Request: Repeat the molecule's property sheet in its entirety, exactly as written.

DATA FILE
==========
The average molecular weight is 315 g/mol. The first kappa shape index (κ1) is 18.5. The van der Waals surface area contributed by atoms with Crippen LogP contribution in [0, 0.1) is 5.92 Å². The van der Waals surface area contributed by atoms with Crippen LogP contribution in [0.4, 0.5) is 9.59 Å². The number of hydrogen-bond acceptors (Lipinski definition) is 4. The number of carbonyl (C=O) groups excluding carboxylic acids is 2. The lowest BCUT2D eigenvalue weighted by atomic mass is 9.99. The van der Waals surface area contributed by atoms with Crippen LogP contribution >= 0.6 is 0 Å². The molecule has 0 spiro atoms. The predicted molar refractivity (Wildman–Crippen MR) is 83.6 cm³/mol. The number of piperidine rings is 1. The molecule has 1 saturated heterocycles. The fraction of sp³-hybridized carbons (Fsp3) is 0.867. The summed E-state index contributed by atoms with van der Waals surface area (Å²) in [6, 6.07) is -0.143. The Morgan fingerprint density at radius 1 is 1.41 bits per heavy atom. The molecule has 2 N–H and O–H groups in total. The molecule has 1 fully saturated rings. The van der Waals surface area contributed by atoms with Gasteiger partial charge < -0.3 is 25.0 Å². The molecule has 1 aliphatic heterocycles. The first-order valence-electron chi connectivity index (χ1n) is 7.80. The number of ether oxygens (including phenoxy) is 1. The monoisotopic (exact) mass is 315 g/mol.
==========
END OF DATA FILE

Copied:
The average molecular weight is 315 g/mol. The first kappa shape index (κ1) is 18.5. The van der Waals surface area contributed by atoms with Crippen LogP contribution in [0, 0.1) is 5.92 Å². The van der Waals surface area contributed by atoms with Crippen LogP contribution in [0.4, 0.5) is 9.59 Å². The number of hydrogen-bond acceptors (Lipinski definition) is 4. The number of carbonyl (C=O) groups excluding carboxylic acids is 2. The lowest BCUT2D eigenvalue weighted by atomic mass is 9.99. The van der Waals surface area contributed by atoms with Crippen LogP contribution >= 0.6 is 0 Å². The molecule has 0 spiro atoms. The predicted molar refractivity (Wildman–Crippen MR) is 83.6 cm³/mol. The number of piperidine rings is 1. The molecule has 1 saturated heterocycles. The fraction of sp³-hybridized carbons (Fsp3) is 0.867. The summed E-state index contributed by atoms with van der Waals surface area (Å²) in [6, 6.07) is -0.143. The Morgan fingerprint density at radius 1 is 1.41 bits per heavy atom. The molecule has 2 N–H and O–H groups in total. The molecule has 1 fully saturated rings. The van der Waals surface area contributed by atoms with Gasteiger partial charge < -0.3 is 25.0 Å². The molecule has 1 aliphatic heterocycles. The first-order valence-electron chi connectivity index (χ1n) is 7.80. The number of ether oxygens (including phenoxy) is 1. The monoisotopic (exact) mass is 315 g/mol.